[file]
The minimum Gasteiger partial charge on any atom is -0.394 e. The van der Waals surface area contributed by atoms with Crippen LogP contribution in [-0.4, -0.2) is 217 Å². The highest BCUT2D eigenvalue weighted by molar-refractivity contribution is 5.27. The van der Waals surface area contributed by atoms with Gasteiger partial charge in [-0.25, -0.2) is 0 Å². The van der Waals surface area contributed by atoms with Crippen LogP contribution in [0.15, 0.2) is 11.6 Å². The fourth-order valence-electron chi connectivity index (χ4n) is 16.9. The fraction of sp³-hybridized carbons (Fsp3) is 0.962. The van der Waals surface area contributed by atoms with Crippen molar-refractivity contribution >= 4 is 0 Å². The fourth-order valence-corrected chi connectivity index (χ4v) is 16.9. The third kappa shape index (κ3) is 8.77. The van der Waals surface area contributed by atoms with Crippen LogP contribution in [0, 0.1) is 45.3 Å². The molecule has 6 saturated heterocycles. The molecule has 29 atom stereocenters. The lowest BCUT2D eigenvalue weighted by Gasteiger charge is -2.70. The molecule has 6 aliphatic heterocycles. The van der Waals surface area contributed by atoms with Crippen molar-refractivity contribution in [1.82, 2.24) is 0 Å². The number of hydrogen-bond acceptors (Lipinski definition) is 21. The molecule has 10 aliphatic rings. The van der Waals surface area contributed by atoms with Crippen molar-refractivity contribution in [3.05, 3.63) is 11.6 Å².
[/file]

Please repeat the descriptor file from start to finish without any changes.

The minimum Gasteiger partial charge on any atom is -0.394 e. The van der Waals surface area contributed by atoms with Crippen LogP contribution in [-0.4, -0.2) is 217 Å². The highest BCUT2D eigenvalue weighted by molar-refractivity contribution is 5.27. The van der Waals surface area contributed by atoms with Gasteiger partial charge in [-0.25, -0.2) is 0 Å². The van der Waals surface area contributed by atoms with Crippen LogP contribution in [0.15, 0.2) is 11.6 Å². The fourth-order valence-electron chi connectivity index (χ4n) is 16.9. The fraction of sp³-hybridized carbons (Fsp3) is 0.962. The van der Waals surface area contributed by atoms with Crippen molar-refractivity contribution >= 4 is 0 Å². The fourth-order valence-corrected chi connectivity index (χ4v) is 16.9. The third kappa shape index (κ3) is 8.77. The van der Waals surface area contributed by atoms with Crippen LogP contribution in [0, 0.1) is 45.3 Å². The molecule has 6 saturated heterocycles. The molecule has 29 atom stereocenters. The lowest BCUT2D eigenvalue weighted by Gasteiger charge is -2.70. The molecule has 6 aliphatic heterocycles. The van der Waals surface area contributed by atoms with Crippen molar-refractivity contribution in [1.82, 2.24) is 0 Å². The number of hydrogen-bond acceptors (Lipinski definition) is 21. The molecule has 10 aliphatic rings. The van der Waals surface area contributed by atoms with Crippen molar-refractivity contribution in [3.05, 3.63) is 11.6 Å².